OKLAHOMA CITY – USA Softball of Florida Junior Olympic (JO) Commissioner, Dwayne Sealy, encountered an inspiring young lady named Madison Smith as he wandered between fields at the Southeast Junior Olympic (JO) Cup Qualifier held in Clearwater, Fla. Madison, a member of Florida Impact ’06 – Weston, was seen warming up with her teammates despite physical limitations that confined her to a wheelchair.
“I saw a player dressed in full uniform riding a motorized wheelchair with a bat bag attached to the back and instantly thought she was probably just bringing the wheelchair to someone inside the ballpark,” said Sealy. “Then later on, I saw her still in the wheelchair while she was on the field warming up with her team. It was incredible.”
Madison, a 14-year-old resident of Pembroke Pines, Fla., was born with a neuromuscular disease called spinal muscular atrophy (SMA) and has been in a wheelchair since she was two years old. However, that has never stopped her from being a part of the game of softball.
“Madison’s natural athletic ability just can’t be denied,” said Madison’s mom, Jennifer Smith. “There’s so many things in her life that she is unable to do because of her physical disability, but she refuses to let softball be one of those things.”
Madison was introduced to the sport of softball at an early age by her parents, Jennifer and Aaron Smith, who both played sports throughout college and participated in coed softball during Madison’s childhood. Madison would join her parents at the softball fields during their coed games and quickly began developing a love for the game. Her parents always tossed whiffle balls at her and played catch with her, which only strengthened Madison’s passion for the game and led to a determination to live out her dreams.
“I’ve loved the game of softball for so long,” said Madison. “Ever since I started playing, I’ve wanted to do everything I can to be better and always be a part of the game.”
At the age of nine, Madison joined the Plantation Pressure 10-Under team after tagging along with her neighbor for the team tryout. The coach, Pete Bilinski, immediately recognized Madison’s passion for the game and said, “I’d love to have her be a part of the team.”
Due to her physical limitations, Madison’s participation was limited but coaches and umpires always worked to find a way to include her on the field as much as possible, which often resulted in games being extended an extra inning to give Madison the opportunity to pinch run and sometimes even score the final run of the game.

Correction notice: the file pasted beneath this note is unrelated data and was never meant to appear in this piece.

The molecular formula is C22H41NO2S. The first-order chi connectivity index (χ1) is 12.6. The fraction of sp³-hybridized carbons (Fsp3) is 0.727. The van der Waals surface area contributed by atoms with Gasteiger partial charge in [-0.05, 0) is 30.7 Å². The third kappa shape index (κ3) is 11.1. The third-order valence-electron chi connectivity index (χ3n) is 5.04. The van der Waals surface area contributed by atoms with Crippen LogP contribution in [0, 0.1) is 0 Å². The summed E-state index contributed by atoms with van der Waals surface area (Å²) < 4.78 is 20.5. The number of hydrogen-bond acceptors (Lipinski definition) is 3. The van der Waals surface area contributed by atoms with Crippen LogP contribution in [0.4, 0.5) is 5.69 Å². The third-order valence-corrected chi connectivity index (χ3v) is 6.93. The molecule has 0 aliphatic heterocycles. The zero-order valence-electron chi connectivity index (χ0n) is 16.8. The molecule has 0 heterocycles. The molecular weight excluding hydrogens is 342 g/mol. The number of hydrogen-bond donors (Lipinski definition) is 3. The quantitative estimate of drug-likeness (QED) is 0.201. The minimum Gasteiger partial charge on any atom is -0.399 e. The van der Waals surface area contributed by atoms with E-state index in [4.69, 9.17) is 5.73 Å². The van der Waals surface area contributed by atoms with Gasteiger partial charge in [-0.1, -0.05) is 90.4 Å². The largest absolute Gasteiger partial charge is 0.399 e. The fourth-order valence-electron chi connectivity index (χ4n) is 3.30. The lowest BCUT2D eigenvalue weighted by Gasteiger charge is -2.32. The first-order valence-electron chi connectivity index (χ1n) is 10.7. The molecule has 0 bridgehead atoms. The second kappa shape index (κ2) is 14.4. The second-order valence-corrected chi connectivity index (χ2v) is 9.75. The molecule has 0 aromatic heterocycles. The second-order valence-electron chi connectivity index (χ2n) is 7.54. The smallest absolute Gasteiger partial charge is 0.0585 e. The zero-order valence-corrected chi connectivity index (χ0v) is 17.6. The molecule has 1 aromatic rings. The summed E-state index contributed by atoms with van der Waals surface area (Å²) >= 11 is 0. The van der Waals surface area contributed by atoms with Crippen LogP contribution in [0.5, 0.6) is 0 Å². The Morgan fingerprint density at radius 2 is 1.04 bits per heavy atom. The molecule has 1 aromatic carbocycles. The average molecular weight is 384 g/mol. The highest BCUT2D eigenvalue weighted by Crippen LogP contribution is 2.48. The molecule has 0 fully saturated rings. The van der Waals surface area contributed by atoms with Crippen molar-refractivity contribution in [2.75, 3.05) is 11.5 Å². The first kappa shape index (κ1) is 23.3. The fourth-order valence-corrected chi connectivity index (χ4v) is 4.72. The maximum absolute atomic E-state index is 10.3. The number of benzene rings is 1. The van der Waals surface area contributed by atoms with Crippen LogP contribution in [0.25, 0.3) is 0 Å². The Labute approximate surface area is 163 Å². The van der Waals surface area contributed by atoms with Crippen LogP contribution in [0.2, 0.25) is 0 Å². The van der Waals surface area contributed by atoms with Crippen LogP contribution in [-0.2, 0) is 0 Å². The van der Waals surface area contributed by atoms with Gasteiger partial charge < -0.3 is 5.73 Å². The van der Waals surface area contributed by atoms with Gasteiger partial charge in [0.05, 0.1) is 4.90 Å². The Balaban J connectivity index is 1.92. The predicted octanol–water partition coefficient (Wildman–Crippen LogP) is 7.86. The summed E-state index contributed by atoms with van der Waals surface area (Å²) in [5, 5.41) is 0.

“Those were all moments that we will remember forever,” said Jennifer. “Seeing her join her first team and even be able to participate in the game at certain points was a dream come true for her.”
At the age of 12, the Plantation Pressure dissolved and Madison began searching for a new team to join when she came across the Florida Impact ’06 –– Weston. Madison tried out for the Florida Impact in the fall of 2018 and has been a member of the team ever since.
“It was honestly terrifying having to go through the tryout process,” said Jennifer. “Being a mom and knowing that my daughter really physically can’t play is just so nerve-racking because it’s easy for coaches to say that this isn’t the sport or league for her, but we feel so blessed that the softball community has embraced her the way that they have.”
Due to the competitive competition at the 14-Under level, Madison’s ability to be a part of the on-field action is minimal, however, her dedication to the game remains constant. She attends every practice –– and with the help of her teammates –– is able to participate in batting rotations, fielding fly balls, playing catch, and baserunning. On her Christmas wish list? Private hitting lessons.
“Madison wants to be a part of everything that her teammates are a part of,” said Jennifer. “She does just about everything they do, just with certain accommodations, which her coaches and teammates are always so helpful with.”
In addition to being a part of the Florida Impact team, Madison has also attended various softball camps including the Lightning Camp held at Cypress Bay High School. The camp now awards the “Most Valuable Player” each week with the “Madison Smith” award due to Madison’s admirable involvement in the camp throughout previous years.
“Madison is such a great example and role model for athletes in our sport,” said Florida Impact team manager, Brad Bond. “She is always excited to be on the field and never complains about anything. In fact, sometimes she tells the coaches to go harder on her at practice because she wants to get better, and that’s what we do. We hold her accountable and treat her just like our other athletes, because that’s what Madison is –– an athlete.”